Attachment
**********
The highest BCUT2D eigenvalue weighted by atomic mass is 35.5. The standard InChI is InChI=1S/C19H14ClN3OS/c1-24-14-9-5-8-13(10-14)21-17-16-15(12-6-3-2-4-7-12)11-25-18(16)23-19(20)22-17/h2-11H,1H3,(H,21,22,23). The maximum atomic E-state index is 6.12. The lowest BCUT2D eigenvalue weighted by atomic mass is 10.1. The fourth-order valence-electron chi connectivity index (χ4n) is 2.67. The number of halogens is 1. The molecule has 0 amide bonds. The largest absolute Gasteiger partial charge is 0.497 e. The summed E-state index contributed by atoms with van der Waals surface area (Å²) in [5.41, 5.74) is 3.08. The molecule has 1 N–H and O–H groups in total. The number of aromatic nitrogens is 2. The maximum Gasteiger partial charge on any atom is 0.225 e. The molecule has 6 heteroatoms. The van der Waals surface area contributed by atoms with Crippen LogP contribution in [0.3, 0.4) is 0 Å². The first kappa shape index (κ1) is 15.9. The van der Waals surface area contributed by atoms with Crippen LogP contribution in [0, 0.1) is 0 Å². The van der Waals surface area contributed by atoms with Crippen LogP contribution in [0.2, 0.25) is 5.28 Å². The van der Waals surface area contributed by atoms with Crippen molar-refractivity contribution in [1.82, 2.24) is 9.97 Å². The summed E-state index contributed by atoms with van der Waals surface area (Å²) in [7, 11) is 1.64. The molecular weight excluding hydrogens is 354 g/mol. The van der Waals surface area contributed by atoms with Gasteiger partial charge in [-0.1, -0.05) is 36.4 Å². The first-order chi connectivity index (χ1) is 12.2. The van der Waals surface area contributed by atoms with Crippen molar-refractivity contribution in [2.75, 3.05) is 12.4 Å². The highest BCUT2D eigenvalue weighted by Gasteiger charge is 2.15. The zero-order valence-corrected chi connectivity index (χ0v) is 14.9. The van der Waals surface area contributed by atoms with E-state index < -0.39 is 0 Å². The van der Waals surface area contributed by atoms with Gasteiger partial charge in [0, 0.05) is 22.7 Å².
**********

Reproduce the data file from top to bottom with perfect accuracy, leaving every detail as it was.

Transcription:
The highest BCUT2D eigenvalue weighted by atomic mass is 35.5. The standard InChI is InChI=1S/C19H14ClN3OS/c1-24-14-9-5-8-13(10-14)21-17-16-15(12-6-3-2-4-7-12)11-25-18(16)23-19(20)22-17/h2-11H,1H3,(H,21,22,23). The maximum atomic E-state index is 6.12. The lowest BCUT2D eigenvalue weighted by atomic mass is 10.1. The fourth-order valence-electron chi connectivity index (χ4n) is 2.67. The number of halogens is 1. The molecule has 0 amide bonds. The largest absolute Gasteiger partial charge is 0.497 e. The summed E-state index contributed by atoms with van der Waals surface area (Å²) in [5.41, 5.74) is 3.08. The molecule has 1 N–H and O–H groups in total. The number of aromatic nitrogens is 2. The maximum Gasteiger partial charge on any atom is 0.225 e. The molecule has 6 heteroatoms. The van der Waals surface area contributed by atoms with Crippen LogP contribution in [0.3, 0.4) is 0 Å². The first kappa shape index (κ1) is 15.9. The van der Waals surface area contributed by atoms with Crippen LogP contribution in [0, 0.1) is 0 Å². The van der Waals surface area contributed by atoms with Crippen LogP contribution in [0.2, 0.25) is 5.28 Å². The van der Waals surface area contributed by atoms with Crippen molar-refractivity contribution in [1.82, 2.24) is 9.97 Å². The summed E-state index contributed by atoms with van der Waals surface area (Å²) in [7, 11) is 1.64. The molecular weight excluding hydrogens is 354 g/mol. The van der Waals surface area contributed by atoms with Gasteiger partial charge in [-0.1, -0.05) is 36.4 Å². The first-order chi connectivity index (χ1) is 12.2. The van der Waals surface area contributed by atoms with Crippen molar-refractivity contribution in [2.75, 3.05) is 12.4 Å². The highest BCUT2D eigenvalue weighted by Gasteiger charge is 2.15. The zero-order valence-corrected chi connectivity index (χ0v) is 14.9. The van der Waals surface area contributed by atoms with E-state index < -0.39 is 0 Å². The van der Waals surface area contributed by atoms with Gasteiger partial charge in [0, 0.05) is 22.7 Å².